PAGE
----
While a home may cost you more than ever during this pandemic-driven real estate boom, your mortgage rate may be historically low. As of the week of April 26, 30-year mortgage rates were at 2.87%. In April 2011, mortgage rates were nearly double — lingering around 4.84%.

See: Should You Refinance Now With the Low Mortgage Rates?

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Commercial Real Estate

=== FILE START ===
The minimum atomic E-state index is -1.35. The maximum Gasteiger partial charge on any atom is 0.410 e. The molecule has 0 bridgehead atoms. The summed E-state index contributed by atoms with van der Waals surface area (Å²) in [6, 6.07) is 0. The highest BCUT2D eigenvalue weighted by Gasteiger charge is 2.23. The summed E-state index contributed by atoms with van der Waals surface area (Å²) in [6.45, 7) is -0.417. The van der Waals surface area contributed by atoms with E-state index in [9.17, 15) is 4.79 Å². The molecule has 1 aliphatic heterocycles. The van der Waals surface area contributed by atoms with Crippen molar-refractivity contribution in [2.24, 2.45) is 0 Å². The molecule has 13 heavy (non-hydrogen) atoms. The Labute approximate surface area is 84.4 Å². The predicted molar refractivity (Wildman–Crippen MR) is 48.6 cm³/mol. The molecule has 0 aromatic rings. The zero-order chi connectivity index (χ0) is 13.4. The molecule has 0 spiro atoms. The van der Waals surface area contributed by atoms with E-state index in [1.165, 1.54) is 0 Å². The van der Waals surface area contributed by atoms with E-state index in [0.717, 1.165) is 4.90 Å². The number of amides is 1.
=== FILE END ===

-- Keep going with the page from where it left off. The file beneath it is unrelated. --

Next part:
Millions of U.S. workers worked from home during the pandemic, and though it was rough going at first, many employees have found that the benefits of working from home outweigh those of going into the office. A recent Harvard Business School survey found that 80% of the workforce doesn’t want to return to the office full time. Many businesses will henceforth keep working from home as an option, which could result in company owners cutting down on overhead. Between vacated office spaces and the shuttering of droves of small businesses due to the pandemic, commercial real estate will likely see rock bottom prices. It’s not yet clear how much lower prices will be compared to those of 2011, or how profoundly inflation will factor in, but it seems safe to say there will be a significant decrease. In 2020, U.S. commercial property prices were down an abysmal 69% across all sectors over 2019.